Nittany Lines

Nittany Lines: More uniform reactions, Paris Palmer, and the brother of QB1

Penn State football tackle Paris Palmer competes in the 400 lb farmer hold during Lift for Life on Saturday, July 11, 2015.
Penn State football tackle Paris Palmer competes in the 400 lb farmer hold during Lift for Life on Saturday, July 11, 2015. CDT photo

In case you’ve been in a coma for the last 24 hours, Penn State announced Thursday morning that it would revert to the much-beloved tradition of uniforms that don’t have players’ names stitched to the backs.

Head coach James Franklin, who’d been planning to bring back the tradition since he first got to State College, said he had discussed this matter with a close group of people, including Brad “Spider” Caldwell.

“This is something I’ve had a lot of conversations with Spider about,” said Franklin.

Caldwell and his wife, Karen, stitched the names onto the backs of Penn State players’ jerseys back in 2012 as Penn State’s football equipment and facilities manager under the direction of then-head coach Bill O’Brien.

Caldwell was one of a small group also invited to speak to players about what the tradition of nameless jerseys meant the morning the official announcement was made.

“I’m going to be honest with you, when I first got here, I had a lot of meetings with people — like Spider,” said Franklin. “Those were hard meetings. Those were emotional meetings.”

He said it was very important to have Caldwell there that morning with the former players, though joked that he did have to warn the notoriously enthusiastic facilities coordinator to keep his speech to about two minutes.

Franklin said they would not be the ones tasked with the labor of removing all of the names this time around, but one player thought it would be meaningful for Caldwell to revert his jersey.

Receiver Matt Zanellato, one of just six remaining players who underwent the original jersey change, tweeted out that he had “personally spoken” to Caldwell and made him promise to personally take his name off the jersey.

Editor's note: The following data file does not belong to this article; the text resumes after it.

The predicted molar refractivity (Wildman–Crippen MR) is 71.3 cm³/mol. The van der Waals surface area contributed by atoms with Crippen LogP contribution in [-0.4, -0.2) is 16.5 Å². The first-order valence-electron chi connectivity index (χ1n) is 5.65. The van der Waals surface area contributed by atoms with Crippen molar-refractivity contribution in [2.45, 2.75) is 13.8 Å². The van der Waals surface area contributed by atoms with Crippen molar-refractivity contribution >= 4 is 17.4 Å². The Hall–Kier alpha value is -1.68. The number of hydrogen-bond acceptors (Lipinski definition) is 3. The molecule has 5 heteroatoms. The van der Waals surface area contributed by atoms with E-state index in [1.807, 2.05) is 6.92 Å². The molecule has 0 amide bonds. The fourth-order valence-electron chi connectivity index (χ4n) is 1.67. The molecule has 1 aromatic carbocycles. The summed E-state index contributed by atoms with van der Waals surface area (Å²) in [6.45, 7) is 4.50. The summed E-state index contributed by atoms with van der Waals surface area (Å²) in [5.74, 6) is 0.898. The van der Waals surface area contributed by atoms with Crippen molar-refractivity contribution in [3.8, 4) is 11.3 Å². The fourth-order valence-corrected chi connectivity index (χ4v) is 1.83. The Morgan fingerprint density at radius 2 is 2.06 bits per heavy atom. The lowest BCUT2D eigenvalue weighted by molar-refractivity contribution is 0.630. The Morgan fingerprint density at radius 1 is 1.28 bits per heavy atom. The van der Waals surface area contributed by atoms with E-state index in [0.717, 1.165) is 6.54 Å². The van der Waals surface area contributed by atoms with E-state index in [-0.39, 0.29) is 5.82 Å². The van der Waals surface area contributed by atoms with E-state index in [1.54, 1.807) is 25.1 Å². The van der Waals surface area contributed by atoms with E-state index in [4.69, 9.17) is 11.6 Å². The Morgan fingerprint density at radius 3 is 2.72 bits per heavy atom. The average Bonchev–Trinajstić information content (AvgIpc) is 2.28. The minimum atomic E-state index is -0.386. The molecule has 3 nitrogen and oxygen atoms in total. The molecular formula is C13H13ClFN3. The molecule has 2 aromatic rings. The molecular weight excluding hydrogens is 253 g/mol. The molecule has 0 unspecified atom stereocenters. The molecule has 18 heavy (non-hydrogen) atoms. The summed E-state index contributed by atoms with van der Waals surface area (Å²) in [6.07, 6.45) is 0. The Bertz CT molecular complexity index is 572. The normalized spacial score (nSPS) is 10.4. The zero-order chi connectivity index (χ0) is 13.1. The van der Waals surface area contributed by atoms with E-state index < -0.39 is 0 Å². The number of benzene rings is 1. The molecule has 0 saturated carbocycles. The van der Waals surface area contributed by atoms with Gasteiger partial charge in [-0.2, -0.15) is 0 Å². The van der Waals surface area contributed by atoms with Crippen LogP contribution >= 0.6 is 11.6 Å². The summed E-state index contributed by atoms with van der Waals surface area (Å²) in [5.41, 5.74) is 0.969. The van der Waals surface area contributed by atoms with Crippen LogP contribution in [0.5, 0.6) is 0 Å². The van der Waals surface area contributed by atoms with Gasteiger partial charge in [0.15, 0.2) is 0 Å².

“He was the one who put the name on my jersey,” Zanellato said. “He gets to take it off.”

Paris Palmer weighs in

Franklin said junior college transfer Paris Palmer, who arrived at Penn State in January, looks better after a few months of workouts.

“I put Paris (on the scale),” he said. “...He just weighed in at 299.4 pounds. And if there’s anybody that doesn’t believe me, I’ll get in there and put him on the scale.”

Palmer was listed at 6-foot-7, 278 pounds when he transferred from Lackawanna College. A main goal of the coaching staff for him upon his arrival was to get him bigger — and to keep that weight on despite his long frame. His size is desperately needed on an offensive line searching for a left tackle — current competition for the starting role is between Palmer, redshirt freshman Chance Sorrell and redshirt junior Albert Hall.

Kyle Carter: An Observation

Senior tight end Kyle Carter is one of four returning tight ends who are thus far in the hunt for a bigger role following the exit of predecessor Jesse James to the NFL.

Carter, a redshirt senior who ESPN’s Mel Kiper thought to be the No. 2 senior tight end draft prospect in the country at the beginning of July, was pictured Thursday with his left foot in a walking boot in a group photo of Franklin’s meeting with former lettermen and current players.

However, Carter was also pictured later that day handing out posters in downtown State College with no boot, and also pictured working out with teammates in United States Marine Corps drills Friday morning, also without a boot.

By policy, Penn State football does not discuss injuries.

Like Brother, Like Brother

Brandon Hackenberg is keeping the apparent family tradition of playing football at Penn State — with a twist.

The high school soccer player (that’s footballer, for the folks across the pond) verbally committed to the Nittany Lions men’s soccer team on Friday.

Hackenberg is a 6-foot-1, 175-pound center back who plays for Richmond United’s U18 team. He is set to play his senior season this year.

As for his older brother, Christian Hackenberg was just named to the Walter Camp National Player of the Year Award watch list, his third preseason watch list selection. He’s also on the Maxwell Award watch list for the College Football MVP and the Davey O’Brien Award for the nation’s top quarterback.

Hackenberg is back in town after participating as a counselor at the Manning Passing Academy last weekend.